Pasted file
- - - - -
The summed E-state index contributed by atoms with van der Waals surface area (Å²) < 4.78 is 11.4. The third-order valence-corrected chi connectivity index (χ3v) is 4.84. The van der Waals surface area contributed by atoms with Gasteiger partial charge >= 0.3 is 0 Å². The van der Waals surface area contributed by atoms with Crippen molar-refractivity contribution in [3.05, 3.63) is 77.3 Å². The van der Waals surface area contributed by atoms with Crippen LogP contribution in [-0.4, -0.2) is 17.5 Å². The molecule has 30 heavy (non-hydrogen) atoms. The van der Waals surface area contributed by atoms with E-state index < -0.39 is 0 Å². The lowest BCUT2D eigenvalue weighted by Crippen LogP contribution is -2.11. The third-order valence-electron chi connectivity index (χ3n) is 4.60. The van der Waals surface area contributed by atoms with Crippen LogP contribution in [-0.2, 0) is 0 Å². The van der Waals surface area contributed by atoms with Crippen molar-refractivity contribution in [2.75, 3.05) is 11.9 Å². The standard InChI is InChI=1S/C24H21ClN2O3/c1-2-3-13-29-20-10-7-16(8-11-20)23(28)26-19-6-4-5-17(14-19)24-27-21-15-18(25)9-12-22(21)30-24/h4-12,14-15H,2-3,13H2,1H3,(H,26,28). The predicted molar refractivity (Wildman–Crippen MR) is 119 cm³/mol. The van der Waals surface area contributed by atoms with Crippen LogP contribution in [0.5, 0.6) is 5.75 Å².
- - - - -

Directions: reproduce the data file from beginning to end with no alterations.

The summed E-state index contributed by atoms with van der Waals surface area (Å²) < 4.78 is 11.4. The third-order valence-corrected chi connectivity index (χ3v) is 4.84. The van der Waals surface area contributed by atoms with Gasteiger partial charge >= 0.3 is 0 Å². The van der Waals surface area contributed by atoms with Crippen molar-refractivity contribution in [3.05, 3.63) is 77.3 Å². The van der Waals surface area contributed by atoms with Crippen LogP contribution in [-0.4, -0.2) is 17.5 Å². The molecule has 30 heavy (non-hydrogen) atoms. The van der Waals surface area contributed by atoms with E-state index < -0.39 is 0 Å². The lowest BCUT2D eigenvalue weighted by Crippen LogP contribution is -2.11. The third-order valence-electron chi connectivity index (χ3n) is 4.60. The van der Waals surface area contributed by atoms with Crippen LogP contribution in [-0.2, 0) is 0 Å². The van der Waals surface area contributed by atoms with Crippen molar-refractivity contribution in [2.75, 3.05) is 11.9 Å². The standard InChI is InChI=1S/C24H21ClN2O3/c1-2-3-13-29-20-10-7-16(8-11-20)23(28)26-19-6-4-5-17(14-19)24-27-21-15-18(25)9-12-22(21)30-24/h4-12,14-15H,2-3,13H2,1H3,(H,26,28). The predicted molar refractivity (Wildman–Crippen MR) is 119 cm³/mol. The van der Waals surface area contributed by atoms with Crippen LogP contribution in [0.5, 0.6) is 5.75 Å².